I know that a good answer to “why should I care?” is important in keeping me focused. In addition, being a conceptual learner, knowing the big picture of “what’s the point?” helps me pay attention. Being a boy, I’d much rather be watching or chasing moving objects than studying, so I particularly need a good reason to force myself to concentrate. It goes back to my post about “Little Johnny could care less.” I think teachers all too often do not allow themselves to acknowledge how little their students want to be students. Most little boys, for sure, would much rather be elsewhere (and many big boys too, mostly). Many girls are bored stiff as well. Their higher oxytocin levels helps them pay attention, but only because they want to stay in relationship with their teacher. This may fool the teachers into believing that what they are doing is interesting (and that it is the boys who are the problem) but, all too often, that is not true. Sadly, contraproductively, and frequently, most students would prefer to be somewhere else, doing something else.
I am thinking more and more, that creating a context for the students is essential. A new subject should start with the very big picture of why the students should care. Then we can focus in on how this subject hooks into other things the students already know. Then we can move on to what the students are expected to learn from the experience, making sure the learning objectives are clear to them. Only then can it move into force feeding, err, teaching them the actual subject. Oh, and all this relevance and usefulness should be recapped at the end, after the assessment, in the debrief.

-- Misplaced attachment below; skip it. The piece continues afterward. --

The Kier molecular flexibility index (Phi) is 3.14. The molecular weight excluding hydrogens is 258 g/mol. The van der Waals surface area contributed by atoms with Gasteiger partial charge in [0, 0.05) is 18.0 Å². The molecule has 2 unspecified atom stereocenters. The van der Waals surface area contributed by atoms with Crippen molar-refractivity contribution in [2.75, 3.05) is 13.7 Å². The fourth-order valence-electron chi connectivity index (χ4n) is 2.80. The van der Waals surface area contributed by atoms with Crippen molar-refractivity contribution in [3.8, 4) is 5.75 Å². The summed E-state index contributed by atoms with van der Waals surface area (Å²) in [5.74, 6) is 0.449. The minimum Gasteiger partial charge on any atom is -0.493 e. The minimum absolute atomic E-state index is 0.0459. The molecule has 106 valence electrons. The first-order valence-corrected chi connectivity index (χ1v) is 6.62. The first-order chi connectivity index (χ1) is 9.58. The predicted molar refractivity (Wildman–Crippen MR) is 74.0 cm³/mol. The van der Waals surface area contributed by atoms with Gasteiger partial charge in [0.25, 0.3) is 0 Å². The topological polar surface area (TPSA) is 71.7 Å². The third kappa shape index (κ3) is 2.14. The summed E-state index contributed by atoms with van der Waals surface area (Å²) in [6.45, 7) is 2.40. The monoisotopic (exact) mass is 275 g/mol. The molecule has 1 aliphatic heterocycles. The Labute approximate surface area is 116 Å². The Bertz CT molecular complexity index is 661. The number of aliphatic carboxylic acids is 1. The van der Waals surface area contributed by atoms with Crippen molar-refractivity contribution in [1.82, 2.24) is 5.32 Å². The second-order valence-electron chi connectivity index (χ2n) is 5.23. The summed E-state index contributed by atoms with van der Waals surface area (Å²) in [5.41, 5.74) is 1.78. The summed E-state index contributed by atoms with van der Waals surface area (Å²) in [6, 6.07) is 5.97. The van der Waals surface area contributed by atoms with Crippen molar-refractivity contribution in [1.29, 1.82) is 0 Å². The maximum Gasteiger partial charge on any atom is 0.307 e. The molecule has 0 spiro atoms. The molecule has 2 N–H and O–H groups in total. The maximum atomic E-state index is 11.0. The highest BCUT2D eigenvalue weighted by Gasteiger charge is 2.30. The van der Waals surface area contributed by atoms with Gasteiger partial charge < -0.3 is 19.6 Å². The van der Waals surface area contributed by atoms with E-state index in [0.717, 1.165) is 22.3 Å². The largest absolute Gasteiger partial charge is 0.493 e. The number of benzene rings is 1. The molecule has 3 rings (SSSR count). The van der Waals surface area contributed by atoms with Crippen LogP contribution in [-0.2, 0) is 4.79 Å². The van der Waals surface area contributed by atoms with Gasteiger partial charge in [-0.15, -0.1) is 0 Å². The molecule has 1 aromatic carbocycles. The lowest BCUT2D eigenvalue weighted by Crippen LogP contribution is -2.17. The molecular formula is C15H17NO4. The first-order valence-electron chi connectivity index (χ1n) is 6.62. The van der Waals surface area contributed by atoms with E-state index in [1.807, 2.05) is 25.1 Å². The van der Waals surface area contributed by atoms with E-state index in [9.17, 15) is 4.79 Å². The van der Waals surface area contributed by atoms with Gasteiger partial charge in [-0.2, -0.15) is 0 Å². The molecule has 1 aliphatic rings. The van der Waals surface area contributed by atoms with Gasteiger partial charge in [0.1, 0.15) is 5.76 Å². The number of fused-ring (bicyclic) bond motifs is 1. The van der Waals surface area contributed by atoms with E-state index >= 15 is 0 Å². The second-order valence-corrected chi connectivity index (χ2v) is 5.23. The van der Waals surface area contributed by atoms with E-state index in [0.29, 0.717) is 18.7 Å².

Once again, respect leads to the right choice. It is disrespectful, bordering on insulting, not to acknowledge that the students are not necessarily where the system wants them to be in terms of excitement about learning. The truth is it is a kid’s job to be thinking about anything but school. We know it individually, from our own experience. We do know it collectively, from our literature. Tom Sawyer, Huck Finn, etc, etc. It is our well-understood American cultural heritage. Ironically, teachers teach that literature, but that particular message is ignored or dismissed.
I am going to honor my students by acknowledging their reality. Then I will build a case for why they should care. Then I will make the experience as relevant, immersive, entertaining, and successful.